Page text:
Both the film and the novel have been described as a "he said, she said" story much in the manner of "Who's Afraid of Virginia Wolfe," one of Flynn's favorite plays. But reality television with its aggressive media in the manner of one Nancy Grace-like reporter makes the Dunne marriage a media circus in the film. And I suppose Flynn was not aware of the eventual lurid visual and auditory aspects of her story when she wrote the screenplay. Although she is renowned for writing her female characters as villains not victims, I read her novels as dark but clever figments of a pretty Chicago housewife's imagination.
By the way, when I saw "Who's Afraid of Virginia Wolfe" in early film release, most of the theater audience stood and cheered when George finally stood up to his bickering wife. I only heard a nervous female giggle at some of the more graphic scenes from the audience of "Gone Girl". And they exited the theater quietly looking rather confused.
I think Hollywood down played the book.. I feel the book was graphic, more vulgarity, crude content. The movie lacked in so many areas, conversations, key points, they made almost a three hour movie out of icing.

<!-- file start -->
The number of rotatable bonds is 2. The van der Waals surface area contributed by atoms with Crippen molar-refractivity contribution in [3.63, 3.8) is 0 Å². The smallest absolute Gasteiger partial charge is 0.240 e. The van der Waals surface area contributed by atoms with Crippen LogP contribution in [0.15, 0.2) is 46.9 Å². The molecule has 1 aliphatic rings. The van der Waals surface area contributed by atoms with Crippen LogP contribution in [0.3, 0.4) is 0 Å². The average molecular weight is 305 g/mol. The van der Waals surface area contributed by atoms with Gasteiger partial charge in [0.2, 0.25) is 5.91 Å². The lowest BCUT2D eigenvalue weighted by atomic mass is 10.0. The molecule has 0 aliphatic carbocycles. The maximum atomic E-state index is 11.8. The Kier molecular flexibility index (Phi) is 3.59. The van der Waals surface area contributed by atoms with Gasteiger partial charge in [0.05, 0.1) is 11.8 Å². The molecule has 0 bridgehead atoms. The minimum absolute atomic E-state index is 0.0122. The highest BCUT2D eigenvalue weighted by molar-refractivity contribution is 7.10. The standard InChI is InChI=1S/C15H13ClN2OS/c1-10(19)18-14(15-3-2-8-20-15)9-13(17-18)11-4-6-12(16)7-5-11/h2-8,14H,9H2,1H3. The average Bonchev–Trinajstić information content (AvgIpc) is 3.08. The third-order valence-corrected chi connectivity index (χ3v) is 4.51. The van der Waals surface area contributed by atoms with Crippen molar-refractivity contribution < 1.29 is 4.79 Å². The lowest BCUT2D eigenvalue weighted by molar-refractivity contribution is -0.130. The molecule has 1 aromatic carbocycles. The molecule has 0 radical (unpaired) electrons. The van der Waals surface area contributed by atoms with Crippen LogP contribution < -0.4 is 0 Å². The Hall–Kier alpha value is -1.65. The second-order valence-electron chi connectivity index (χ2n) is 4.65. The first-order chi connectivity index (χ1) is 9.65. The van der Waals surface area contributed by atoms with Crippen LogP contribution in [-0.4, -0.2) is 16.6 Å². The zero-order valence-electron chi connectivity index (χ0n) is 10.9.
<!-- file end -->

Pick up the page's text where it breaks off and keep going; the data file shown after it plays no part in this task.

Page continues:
Another would be girl with a dragon tattoo,I believe they did an outstanding job, keeping to story, keeping the details, left some situations out of the movie that would have been irrelevant for the viewers. (Was irrelevant in the book,I felt). I tried to give one flew over the cuckoo's nest a try when I was seeking for my next book, and I saw it was from the native guys perspective and for some reason I was turned off by it. The movie was great and in the end you find out it was the native guys story all along. I will have to give it another chance..Isnt that the case in so many books turned film. Im sat here trying to think of an example where a film turned out to be as good as the book Jennybug, but the only one i can think of that came close is One flew over the cuckoos nest, and even then it only came close, wasnt as good as in my humble opinion.
I forgot about that! Your so right, Girl with a dragon tattoo was an awesome film! The lad i work with, who NEVER reads books, went out and bought the trilogy after watching GWADT. Thanks for that!!
One of my favorites. The Girl On The Train is also a very suspenseful book.Someone help!!I can't stop reading!!